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Where the Ski Business Meets the Surf Park Business

Dave Likins on how running ski parks set him up for success with the Kelly Slater Wave Company.

Carissa Moore with fresh tracks in Lemoore. Photo: Kelly Slater Wave Company

The Kelly Slater Wave Company set out to build a perfect wave, but they did not set out to build company. Their process was to first see if it building a perfect wave was even possible. If it turned out that was possible, then they would figure out a business model around it. My job was to think about the business model for a manmade wave system that clearly had massive amounts of interest from the surf community. 

The surf park business looks and smells a lot like the ski business. You’ve got the equipment. You’ve got this massive investment and mechanical requirements. You’ve got points of failure from the mechanical side of that business, which are really important to understand, just like a chairlift would be. You’ve got risk. You’ve got food and beverage. You’ve got rentals. You’ve got instruction. You’ve got the underlying video component. From a marketing perspective, you’ve got all the same elements of pricing and cost of customer acquisition as you do in the ski industry.

KSWaveCo recognized that they needed to build maintenance teams around the things that go into successful operations, and really think through the guest experience because they were actually defining a brand new segment of experience. Surf destinations anchored by manmade wave systems of the scale and wave quality that KSWaveCo offers were untested. At Slater our thought process was “how do you design experiences that people will value and therefore pay for?”  These are expensive systems to operate and maintain so you really have to think about the value proposition. 

I always equate it back to the early days of the ski industry – how do you generate enough capital that you can not only maintain the experience but grow the experience. In parallel with ski, the surf park space has an opportunity to bring the level of institutional capital and professionalism that consolidated the ski industry to human made surf destinations. This is how surf parks become the next ski resort or the next Ttop Ggolf. Those were both industries that went from absolutely zero level of profitability and growth to fantastic growth options. They became anchor portions of massive resort destination locations. It struck me that if you could bring the right experience to the right geography, you had the opportunity to create really unique and special places where, not only could the core enthusiast take advantage of the predictability and the perfection of the wave systems, but it also gave you this unbelievable blank canvas to help introduce new people to the sport.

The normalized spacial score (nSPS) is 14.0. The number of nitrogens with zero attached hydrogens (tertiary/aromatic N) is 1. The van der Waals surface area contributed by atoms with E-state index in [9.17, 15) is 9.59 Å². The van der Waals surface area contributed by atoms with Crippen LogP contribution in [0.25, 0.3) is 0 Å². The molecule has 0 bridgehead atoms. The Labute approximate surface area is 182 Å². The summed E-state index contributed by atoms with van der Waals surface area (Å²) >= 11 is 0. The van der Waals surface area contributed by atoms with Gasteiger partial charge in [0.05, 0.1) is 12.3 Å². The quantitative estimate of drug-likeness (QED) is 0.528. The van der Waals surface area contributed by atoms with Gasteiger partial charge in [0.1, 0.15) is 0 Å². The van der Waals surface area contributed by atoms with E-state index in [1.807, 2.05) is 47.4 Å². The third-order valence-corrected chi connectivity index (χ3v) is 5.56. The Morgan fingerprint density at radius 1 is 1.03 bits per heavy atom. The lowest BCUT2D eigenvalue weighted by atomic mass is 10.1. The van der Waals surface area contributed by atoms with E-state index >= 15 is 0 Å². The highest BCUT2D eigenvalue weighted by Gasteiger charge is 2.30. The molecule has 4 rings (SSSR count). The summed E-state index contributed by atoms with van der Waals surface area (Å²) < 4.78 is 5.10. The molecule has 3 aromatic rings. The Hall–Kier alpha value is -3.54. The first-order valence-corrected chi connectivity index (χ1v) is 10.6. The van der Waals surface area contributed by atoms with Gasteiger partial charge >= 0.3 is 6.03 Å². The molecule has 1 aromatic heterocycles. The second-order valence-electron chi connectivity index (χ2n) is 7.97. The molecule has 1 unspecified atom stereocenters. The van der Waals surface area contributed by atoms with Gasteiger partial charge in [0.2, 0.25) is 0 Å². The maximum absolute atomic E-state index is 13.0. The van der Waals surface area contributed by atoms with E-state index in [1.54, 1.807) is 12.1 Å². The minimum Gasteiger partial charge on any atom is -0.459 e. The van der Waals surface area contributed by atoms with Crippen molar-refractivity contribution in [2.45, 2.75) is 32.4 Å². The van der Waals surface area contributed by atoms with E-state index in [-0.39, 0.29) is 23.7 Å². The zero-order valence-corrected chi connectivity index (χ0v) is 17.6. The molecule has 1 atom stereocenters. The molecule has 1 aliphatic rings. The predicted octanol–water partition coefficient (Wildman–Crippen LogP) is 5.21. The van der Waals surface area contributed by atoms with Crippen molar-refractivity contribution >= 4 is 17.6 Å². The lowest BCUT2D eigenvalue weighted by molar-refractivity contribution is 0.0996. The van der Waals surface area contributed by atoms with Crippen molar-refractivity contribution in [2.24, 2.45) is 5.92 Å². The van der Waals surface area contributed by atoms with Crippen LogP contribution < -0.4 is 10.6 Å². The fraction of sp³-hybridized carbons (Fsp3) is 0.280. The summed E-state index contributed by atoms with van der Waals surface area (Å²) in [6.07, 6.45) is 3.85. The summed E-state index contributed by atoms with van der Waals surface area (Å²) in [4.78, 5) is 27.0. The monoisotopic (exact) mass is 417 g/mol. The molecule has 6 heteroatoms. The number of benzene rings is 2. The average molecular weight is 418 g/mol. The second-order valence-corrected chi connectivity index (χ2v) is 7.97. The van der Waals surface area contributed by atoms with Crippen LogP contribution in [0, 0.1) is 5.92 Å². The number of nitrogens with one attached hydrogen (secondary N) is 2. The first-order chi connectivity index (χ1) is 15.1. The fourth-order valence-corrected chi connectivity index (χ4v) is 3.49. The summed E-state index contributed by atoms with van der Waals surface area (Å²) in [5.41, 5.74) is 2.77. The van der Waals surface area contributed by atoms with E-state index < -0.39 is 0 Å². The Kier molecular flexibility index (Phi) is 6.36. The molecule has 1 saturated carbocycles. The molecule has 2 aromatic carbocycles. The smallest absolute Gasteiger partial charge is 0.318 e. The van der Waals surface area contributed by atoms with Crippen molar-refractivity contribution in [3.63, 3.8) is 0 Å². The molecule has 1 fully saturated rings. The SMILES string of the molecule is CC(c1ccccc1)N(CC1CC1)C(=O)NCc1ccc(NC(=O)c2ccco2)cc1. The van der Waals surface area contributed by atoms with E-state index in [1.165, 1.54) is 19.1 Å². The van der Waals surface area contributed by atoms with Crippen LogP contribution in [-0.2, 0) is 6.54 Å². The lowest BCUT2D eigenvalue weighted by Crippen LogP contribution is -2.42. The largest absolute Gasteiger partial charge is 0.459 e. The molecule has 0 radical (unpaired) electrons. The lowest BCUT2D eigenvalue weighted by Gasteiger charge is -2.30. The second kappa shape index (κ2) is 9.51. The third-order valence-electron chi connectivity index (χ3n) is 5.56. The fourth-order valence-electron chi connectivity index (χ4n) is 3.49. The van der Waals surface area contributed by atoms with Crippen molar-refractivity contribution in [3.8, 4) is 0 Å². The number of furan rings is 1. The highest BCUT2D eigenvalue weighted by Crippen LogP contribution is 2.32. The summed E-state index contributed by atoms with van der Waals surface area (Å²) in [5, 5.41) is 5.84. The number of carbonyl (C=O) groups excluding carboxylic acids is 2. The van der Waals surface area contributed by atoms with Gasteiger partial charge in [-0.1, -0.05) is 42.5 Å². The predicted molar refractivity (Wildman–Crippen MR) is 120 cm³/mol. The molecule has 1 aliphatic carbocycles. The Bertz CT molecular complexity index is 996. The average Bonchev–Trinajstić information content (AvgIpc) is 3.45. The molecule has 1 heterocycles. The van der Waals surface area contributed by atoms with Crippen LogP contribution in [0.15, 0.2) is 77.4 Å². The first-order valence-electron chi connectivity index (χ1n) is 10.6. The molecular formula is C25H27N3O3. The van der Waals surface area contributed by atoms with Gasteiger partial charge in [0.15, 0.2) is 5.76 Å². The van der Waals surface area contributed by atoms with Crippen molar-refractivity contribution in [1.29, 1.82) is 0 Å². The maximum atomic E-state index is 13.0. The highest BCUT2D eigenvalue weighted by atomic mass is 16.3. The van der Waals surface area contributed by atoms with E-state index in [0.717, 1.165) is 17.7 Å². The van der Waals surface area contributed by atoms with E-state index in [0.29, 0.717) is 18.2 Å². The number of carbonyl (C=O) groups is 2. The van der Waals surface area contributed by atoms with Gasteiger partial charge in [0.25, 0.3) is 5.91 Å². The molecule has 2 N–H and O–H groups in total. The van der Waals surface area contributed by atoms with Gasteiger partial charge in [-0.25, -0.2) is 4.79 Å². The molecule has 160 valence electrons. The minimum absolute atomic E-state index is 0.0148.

With surf parks you have the opportunity to create environments that address all the barriers to adoption. Surfing is intimidating. It’s difficult. People are worried about duck diving and paddling. Some people worry about sharks. There are issues of crowds, swell, tides, winds, currents, rips, and ocean creatures that, for people that haven’t surfed or that don’t consider themselves to be real outdoor enthusiasts, can be incredibly intimidating. If you can break down those barriers, you could create an environment where people of any generation or physical ability can participate.

For those who already surf, you can exponentially improve your capabilities by putting yourself in a situation where many of the distractions from actually riding a wave are eliminated and you can focus on the actual technical aspects of improving your surfing. We saw that at Kelly Slater Wave Co and I was a personal beneficiary. Having access to waves that reliably act in certain way allows you to focus on specific aspects of your technique. 

That ability to provide great experiences for diverse range of skill levels is to me is the business. The opportunity to put people – families, friends – in the water at the same time, accessing different waves at the exact same time, just like you can all ski different runs at the exact time is not a possibility for many sports. I think that’s the magic of this whole emerging segment of manmade wave systems and surf destinations. You are also not weather-dependent to the same extent as the ski industry so you are much more in control of your own destiny. You can bring a surfing experience that has only previously been available to people in certain coastal geographies, anywhere.

I think the surf park industry has a huge amount of upside. If the lessons from ski are to be learned there is going to be a need to focus on the guest experience to create really neat places where people want to go. Not just for an hour, but they want to go spend the day, maybe even a few days. With attention to these details it is possible to bring the excitement and experience of a day at the beach to people everywhere. To be clear though, we are not providing authentic ocean experience for everybody, but if you think surfing is fun, these are waves that are fun to surf.

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